Based on Vaquiz's affidavit, the baseboard unit made sparking noises, and at other times threw off sparks, when the washing machine and clothes dryer or air conditioner were operated at the same time. Further, the washing machine, the clothes dryer, and the air conditioner located in the living room all ran on the same circuit. The circuit that supplied power to the apartment's living room baseboard heater and air conditioner ran through a fuse box in the apartment's kitchen. That circuit contained screw-in glass fuses. Vaquiz also stated that the sofa located in front of the baseboard heater in the living room stayed in the same position from the time he moved into the apartment until the fire occurred, and that defendants knew the sofa was located in front of the baseboard heater but had never warned Vaquiz about its hazardous condition.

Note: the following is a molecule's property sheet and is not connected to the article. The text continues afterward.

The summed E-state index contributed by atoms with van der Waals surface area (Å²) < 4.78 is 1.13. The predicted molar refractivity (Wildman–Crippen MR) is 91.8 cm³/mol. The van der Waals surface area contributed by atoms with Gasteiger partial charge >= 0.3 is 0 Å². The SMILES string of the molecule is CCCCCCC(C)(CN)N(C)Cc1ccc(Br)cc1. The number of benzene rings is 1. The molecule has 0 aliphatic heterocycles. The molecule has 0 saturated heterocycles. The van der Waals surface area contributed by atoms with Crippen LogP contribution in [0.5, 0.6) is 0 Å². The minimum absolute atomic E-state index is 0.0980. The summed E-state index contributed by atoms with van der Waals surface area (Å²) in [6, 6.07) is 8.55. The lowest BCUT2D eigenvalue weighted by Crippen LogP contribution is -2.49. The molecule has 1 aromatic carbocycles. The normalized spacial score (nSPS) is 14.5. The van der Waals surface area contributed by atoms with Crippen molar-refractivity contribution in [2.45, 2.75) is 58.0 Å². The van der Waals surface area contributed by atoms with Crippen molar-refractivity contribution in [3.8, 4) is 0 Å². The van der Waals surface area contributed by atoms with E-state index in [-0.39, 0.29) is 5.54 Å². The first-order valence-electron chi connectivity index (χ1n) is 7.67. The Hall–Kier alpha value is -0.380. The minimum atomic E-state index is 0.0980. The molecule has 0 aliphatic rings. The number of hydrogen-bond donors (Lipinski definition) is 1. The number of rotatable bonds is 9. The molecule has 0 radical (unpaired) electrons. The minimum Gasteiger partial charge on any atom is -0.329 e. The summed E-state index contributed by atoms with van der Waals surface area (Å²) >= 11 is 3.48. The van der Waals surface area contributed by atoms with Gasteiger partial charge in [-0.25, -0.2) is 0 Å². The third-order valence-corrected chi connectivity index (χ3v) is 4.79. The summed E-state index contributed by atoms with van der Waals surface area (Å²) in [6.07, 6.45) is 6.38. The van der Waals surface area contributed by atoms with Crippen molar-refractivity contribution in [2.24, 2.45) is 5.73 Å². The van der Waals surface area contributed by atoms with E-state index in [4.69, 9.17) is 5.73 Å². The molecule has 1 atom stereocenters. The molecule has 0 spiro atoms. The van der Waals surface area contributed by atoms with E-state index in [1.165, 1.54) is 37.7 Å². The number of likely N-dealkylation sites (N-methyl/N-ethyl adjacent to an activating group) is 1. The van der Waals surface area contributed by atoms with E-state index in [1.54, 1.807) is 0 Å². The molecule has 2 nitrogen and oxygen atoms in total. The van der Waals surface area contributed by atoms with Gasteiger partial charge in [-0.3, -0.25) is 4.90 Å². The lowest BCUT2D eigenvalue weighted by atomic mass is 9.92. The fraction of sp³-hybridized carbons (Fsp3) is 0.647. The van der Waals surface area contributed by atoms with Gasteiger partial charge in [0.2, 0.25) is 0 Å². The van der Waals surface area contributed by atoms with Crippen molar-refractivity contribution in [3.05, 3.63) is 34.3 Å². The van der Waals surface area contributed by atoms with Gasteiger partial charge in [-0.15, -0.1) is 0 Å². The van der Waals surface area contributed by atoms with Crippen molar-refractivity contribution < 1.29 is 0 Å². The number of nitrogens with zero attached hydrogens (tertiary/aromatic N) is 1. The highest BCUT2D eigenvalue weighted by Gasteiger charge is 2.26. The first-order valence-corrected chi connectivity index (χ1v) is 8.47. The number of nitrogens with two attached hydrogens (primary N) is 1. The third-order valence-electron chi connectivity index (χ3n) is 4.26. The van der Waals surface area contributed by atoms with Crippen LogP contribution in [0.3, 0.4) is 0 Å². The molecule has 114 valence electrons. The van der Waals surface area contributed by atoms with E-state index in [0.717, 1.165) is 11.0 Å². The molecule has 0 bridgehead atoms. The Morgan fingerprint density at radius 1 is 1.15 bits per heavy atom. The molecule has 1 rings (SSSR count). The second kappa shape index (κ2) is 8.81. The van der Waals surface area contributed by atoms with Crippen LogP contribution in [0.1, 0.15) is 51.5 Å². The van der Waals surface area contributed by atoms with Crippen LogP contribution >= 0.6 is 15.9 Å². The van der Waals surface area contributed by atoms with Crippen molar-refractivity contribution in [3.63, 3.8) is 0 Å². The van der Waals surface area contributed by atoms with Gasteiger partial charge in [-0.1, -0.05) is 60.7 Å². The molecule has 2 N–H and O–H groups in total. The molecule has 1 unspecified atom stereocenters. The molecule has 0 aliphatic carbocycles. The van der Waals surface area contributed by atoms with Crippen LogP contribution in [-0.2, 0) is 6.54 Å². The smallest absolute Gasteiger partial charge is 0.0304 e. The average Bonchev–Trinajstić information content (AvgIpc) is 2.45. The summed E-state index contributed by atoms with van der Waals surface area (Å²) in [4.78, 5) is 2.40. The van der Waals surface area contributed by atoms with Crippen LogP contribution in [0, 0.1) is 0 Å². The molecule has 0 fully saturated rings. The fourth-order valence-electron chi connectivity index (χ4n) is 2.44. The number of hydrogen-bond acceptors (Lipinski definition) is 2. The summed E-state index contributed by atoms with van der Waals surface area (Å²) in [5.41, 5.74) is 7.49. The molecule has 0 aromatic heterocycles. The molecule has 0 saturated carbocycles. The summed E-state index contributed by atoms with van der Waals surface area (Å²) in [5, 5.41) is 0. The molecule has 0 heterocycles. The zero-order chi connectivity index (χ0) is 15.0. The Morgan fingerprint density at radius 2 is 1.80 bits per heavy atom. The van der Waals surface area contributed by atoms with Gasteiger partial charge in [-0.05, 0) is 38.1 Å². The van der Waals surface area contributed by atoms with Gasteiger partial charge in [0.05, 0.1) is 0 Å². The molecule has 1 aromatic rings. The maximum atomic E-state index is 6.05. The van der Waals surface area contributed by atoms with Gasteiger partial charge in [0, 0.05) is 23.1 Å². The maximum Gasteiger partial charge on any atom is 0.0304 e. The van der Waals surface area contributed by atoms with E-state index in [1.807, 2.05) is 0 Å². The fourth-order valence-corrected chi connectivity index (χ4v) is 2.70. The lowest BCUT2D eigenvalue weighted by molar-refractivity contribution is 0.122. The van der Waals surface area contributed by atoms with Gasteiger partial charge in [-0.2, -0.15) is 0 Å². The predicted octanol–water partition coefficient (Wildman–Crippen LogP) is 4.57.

Doreen Bates (“Bates”), a previous tenant who lived in the apartment complex for several years, stated in an affidavit that she noticed popping and crackling noises but never reported this information to defendants. Both Bates and plaintiff further stated in their affidavits that defendants did not inquire about their experience with baseboard heaters nor did they give them instructions or warnings about how to use this type of heat.
    Todd Bidwell (“Bidwell”), another previous tenant, stated in his affidavit that during his tenancy, the apartment was in fit andhabitable condition, and he never observed any sparks or any other unusual condition regarding the heaters.